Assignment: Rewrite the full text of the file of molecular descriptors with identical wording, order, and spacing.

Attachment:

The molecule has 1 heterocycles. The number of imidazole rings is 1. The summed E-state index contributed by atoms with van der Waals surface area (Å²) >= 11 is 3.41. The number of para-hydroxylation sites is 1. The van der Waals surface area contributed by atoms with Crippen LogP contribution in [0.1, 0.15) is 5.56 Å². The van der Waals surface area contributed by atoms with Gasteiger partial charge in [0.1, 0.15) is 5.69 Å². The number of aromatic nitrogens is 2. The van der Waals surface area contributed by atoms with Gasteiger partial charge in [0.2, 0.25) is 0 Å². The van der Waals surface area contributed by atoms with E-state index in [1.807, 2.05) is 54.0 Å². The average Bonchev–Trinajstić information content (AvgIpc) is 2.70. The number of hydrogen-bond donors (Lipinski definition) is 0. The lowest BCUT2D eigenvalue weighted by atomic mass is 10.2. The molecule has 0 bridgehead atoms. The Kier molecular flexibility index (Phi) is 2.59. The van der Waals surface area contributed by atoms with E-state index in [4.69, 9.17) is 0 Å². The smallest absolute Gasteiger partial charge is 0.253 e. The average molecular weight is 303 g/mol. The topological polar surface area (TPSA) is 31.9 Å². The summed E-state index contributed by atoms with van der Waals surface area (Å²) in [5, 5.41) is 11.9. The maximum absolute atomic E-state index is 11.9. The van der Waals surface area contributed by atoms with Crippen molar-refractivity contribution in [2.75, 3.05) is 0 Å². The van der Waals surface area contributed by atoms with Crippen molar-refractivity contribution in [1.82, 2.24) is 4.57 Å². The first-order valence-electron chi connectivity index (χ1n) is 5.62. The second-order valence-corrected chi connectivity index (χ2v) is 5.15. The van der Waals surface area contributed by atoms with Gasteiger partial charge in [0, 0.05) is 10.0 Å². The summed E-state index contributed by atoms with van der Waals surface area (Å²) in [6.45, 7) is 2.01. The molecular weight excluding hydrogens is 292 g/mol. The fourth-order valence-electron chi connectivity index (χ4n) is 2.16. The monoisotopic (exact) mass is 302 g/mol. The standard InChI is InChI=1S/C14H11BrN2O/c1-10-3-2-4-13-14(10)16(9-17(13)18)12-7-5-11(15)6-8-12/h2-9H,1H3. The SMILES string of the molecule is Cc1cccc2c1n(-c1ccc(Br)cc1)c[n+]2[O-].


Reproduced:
The molecule has 1 heterocycles. The number of imidazole rings is 1. The summed E-state index contributed by atoms with van der Waals surface area (Å²) >= 11 is 3.41. The number of para-hydroxylation sites is 1. The van der Waals surface area contributed by atoms with Crippen LogP contribution in [0.1, 0.15) is 5.56 Å². The van der Waals surface area contributed by atoms with Gasteiger partial charge in [0.1, 0.15) is 5.69 Å². The number of aromatic nitrogens is 2. The van der Waals surface area contributed by atoms with Gasteiger partial charge in [0.2, 0.25) is 0 Å². The van der Waals surface area contributed by atoms with E-state index in [1.807, 2.05) is 54.0 Å². The average Bonchev–Trinajstić information content (AvgIpc) is 2.70. The number of hydrogen-bond donors (Lipinski definition) is 0. The lowest BCUT2D eigenvalue weighted by atomic mass is 10.2. The molecule has 0 bridgehead atoms. The Kier molecular flexibility index (Phi) is 2.59. The van der Waals surface area contributed by atoms with E-state index in [4.69, 9.17) is 0 Å². The smallest absolute Gasteiger partial charge is 0.253 e. The average molecular weight is 303 g/mol. The topological polar surface area (TPSA) is 31.9 Å². The summed E-state index contributed by atoms with van der Waals surface area (Å²) in [5, 5.41) is 11.9. The maximum absolute atomic E-state index is 11.9. The van der Waals surface area contributed by atoms with Crippen molar-refractivity contribution in [2.75, 3.05) is 0 Å². The van der Waals surface area contributed by atoms with Crippen molar-refractivity contribution in [1.82, 2.24) is 4.57 Å². The first-order valence-electron chi connectivity index (χ1n) is 5.62. The second-order valence-corrected chi connectivity index (χ2v) is 5.15. The van der Waals surface area contributed by atoms with Gasteiger partial charge in [0, 0.05) is 10.0 Å². The summed E-state index contributed by atoms with van der Waals surface area (Å²) in [6.45, 7) is 2.01. The molecular weight excluding hydrogens is 292 g/mol. The fourth-order valence-electron chi connectivity index (χ4n) is 2.16. The monoisotopic (exact) mass is 302 g/mol. The standard InChI is InChI=1S/C14H11BrN2O/c1-10-3-2-4-13-14(10)16(9-17(13)18)12-7-5-11(15)6-8-12/h2-9H,1H3. The SMILES string of the molecule is Cc1cccc2c1n(-c1ccc(Br)cc1)c[n+]2[O-].